The headlines this summer were grabbed by two high-profile sisters making the joint switch from one Danske Bank Women’s Premiership title contender to another.
Northern Ireland international forwards Kirsty and Caitlin McGuinness swapped Linfield for Sion Swifts on the eve of the new campaign, but two sisters with huge potential of their own moved the other way in deals which went under the radar.
Ebony Leckey, 19, and her 16-year-old sister Sienna joined the ranks at the league champions and both have quickly found their feet at the club.
Ebony has instantly become a first-team regular for Phil Lewis’s side and was replaced by her younger sister in the closing stages of Sunday’s 1-0 win at Crusaders.
“Sienna is a quality player and has a massive future ahead of her,” Ebony said.
“This is Sienna’s first season in senior football, as she has been playing at Under-17 and Under-19 level before - she made her debut against Cliftonville earlier in the season.
“We both made the decision to move from Sion to Linfield and we knew it would make sense for us to be at training together and when we’re on the pitch at the same time, we know our own games.
“When you have the sister with you it gives you a bit more confidence and support, especially when you’re in your first year at a new club and in a new environment - it helps the settling in process.”
Ebony - along with Cliftonville’s Leah McEvoy - was joint-top scorer in last season’s Academy League for Sion but her summer move coincided with her moving to Queen’s University at the start of the current academic year, although the pandemic has meant that has been more complicated than planned.
“I started university in September, which obviously was an ideal location for training with the team and for home games,” she explained.
“But then with the Covid situation I have had to go back home and do a lot more travelling, which is not ideal but hopefully that settles down soon and I can move back into student accommodation.
“I have to travel an hour-and-a-half each way for training and matches, but it’s something you get used to once you’re in the routine.
“When I was at Sion, most of the away games are in the Belfast area anyway so you are used to that journey!”
The Blues have won the last four league titles although a series of star player exits was always going to make this season tougher, meaning they lost early ground to Glentoran and Sion in the title race.
However, two successive victories this week at Cliftonville and Crusaders has suddenly elevated them to second spot and behind leaders Glentoran - who do have a game in hand - on goal difference only.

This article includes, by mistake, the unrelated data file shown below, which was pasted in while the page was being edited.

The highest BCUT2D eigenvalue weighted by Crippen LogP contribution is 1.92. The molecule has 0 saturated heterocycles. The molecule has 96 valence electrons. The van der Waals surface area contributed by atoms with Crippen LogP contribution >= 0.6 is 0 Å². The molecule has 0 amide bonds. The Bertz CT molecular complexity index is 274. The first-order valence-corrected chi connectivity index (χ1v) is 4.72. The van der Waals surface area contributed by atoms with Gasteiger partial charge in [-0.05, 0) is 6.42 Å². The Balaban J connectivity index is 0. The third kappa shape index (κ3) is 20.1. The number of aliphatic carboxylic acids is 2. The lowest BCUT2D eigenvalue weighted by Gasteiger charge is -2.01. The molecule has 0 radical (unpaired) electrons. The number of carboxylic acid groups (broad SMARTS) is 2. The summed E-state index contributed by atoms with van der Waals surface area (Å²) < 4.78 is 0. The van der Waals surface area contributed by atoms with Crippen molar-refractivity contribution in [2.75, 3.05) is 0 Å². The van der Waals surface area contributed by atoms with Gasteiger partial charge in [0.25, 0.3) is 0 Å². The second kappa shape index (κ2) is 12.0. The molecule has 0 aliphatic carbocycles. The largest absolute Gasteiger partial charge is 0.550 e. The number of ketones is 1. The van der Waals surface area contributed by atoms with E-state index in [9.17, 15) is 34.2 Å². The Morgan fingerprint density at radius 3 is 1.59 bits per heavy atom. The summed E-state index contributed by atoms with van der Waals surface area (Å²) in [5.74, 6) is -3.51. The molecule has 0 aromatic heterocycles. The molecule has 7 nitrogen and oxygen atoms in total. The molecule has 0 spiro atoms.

“We entered the break off the back of a defeat against Glentoran, so all the players were feeling a bit down,” Leckey continued.
“We knew we would then have a bit of a baptism of fire coming back with quickfire away games against Cliftonville and Crusaders - who are good quality teams and make you work for everything.
“It was important for us to bounce back from a couple of disappointing results and knowing we had slipped down in the table a bit, because at Linfield you need to be competing at the top and those wins have been really important for the standings.
“All the players here believe in each other and we know what we are capable of, and I think that showed in both of those wins.”
The Leckey sisters are two of 12 teenagers to be involved in first-team action for Linfield this season - a statistic that illustrates their superb youth system and development of young stars.
“The youth setup here is so good that every year you have teenagers making the step up into the senior team,” added Ebony.
“Obviously we lost a lot of key first-team players from a year ago and this team is not as experienced as others but we know there is a lot of quality here, but now we need the time to learn together and grow as a team.
“This is a new side from last year and we are still learning about each other every game, and we know that in a short season anything can happen so who knows where we can end up.
“Every single line-up this season has been different because of players having to isolate and having a few injuries, but we believe we will end the season a much stronger team than at the start.”
This season’s shortened Champions League campaign meant Linfield, rather than playing in a group stage, had a one-off tie at full-time Belgian champions Anderlecht this month.
The trip to Brussels was their first competitive game in over a month and despite the eight-goal defeat, Leckey insists the learning experience is one that will help Phil Lewis’s young side.
“They had nine Belgian internationals in their team, but that showed the benchmark,” the forward explained.
“Each and every one of us learnt something from that experience - you never want to lose by that sort of scoreline but that shows you where we want to be further down the line.
“It is always great to go out and compare yourselves against one of the best teams in Europe and a great learning experience.”
The Leckey sisters are both hoping to be involved in Wednesday night’s highly-anticipated clash against their old club at the Melvin Park Arena, which will also of course see the McGuinness sisters take on their former teammates for the first time.
The result could prove decisive for the destination of this year’s Danske Bank Women’s Premiership title but for two families and several of the league’s most promising young stars, this is a match which will carry more significance than most.